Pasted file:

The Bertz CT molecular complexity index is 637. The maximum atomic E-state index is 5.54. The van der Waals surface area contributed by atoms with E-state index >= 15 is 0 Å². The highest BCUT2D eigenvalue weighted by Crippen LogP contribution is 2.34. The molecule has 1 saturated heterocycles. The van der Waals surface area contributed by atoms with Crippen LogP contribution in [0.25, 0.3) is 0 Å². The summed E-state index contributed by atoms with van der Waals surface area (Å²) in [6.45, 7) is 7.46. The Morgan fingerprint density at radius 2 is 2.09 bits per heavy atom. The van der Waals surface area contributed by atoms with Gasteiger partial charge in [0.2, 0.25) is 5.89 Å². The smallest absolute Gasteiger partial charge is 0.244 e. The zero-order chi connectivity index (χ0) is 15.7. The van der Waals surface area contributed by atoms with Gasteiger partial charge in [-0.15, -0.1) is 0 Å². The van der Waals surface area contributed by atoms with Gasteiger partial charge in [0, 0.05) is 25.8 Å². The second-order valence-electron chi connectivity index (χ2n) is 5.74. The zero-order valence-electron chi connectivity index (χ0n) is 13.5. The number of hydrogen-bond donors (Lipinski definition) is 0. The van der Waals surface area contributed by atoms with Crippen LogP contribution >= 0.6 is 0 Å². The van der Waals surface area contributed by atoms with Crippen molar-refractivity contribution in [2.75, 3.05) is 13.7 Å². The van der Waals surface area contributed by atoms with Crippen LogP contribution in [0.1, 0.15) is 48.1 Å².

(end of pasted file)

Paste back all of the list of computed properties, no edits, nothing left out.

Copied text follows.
The Bertz CT molecular complexity index is 637. The maximum atomic E-state index is 5.54. The van der Waals surface area contributed by atoms with E-state index >= 15 is 0 Å². The highest BCUT2D eigenvalue weighted by Crippen LogP contribution is 2.34. The molecule has 1 saturated heterocycles. The van der Waals surface area contributed by atoms with Crippen LogP contribution in [0.25, 0.3) is 0 Å². The summed E-state index contributed by atoms with van der Waals surface area (Å²) in [6.45, 7) is 7.46. The Morgan fingerprint density at radius 2 is 2.09 bits per heavy atom. The van der Waals surface area contributed by atoms with Gasteiger partial charge in [0.2, 0.25) is 5.89 Å². The smallest absolute Gasteiger partial charge is 0.244 e. The zero-order chi connectivity index (χ0) is 15.7. The van der Waals surface area contributed by atoms with Gasteiger partial charge in [-0.15, -0.1) is 0 Å². The van der Waals surface area contributed by atoms with Gasteiger partial charge in [0, 0.05) is 25.8 Å². The second-order valence-electron chi connectivity index (χ2n) is 5.74. The zero-order valence-electron chi connectivity index (χ0n) is 13.5. The number of hydrogen-bond donors (Lipinski definition) is 0. The van der Waals surface area contributed by atoms with Crippen LogP contribution >= 0.6 is 0 Å². The van der Waals surface area contributed by atoms with Crippen molar-refractivity contribution in [2.75, 3.05) is 13.7 Å². The van der Waals surface area contributed by atoms with Crippen LogP contribution in [0.1, 0.15) is 48.1 Å².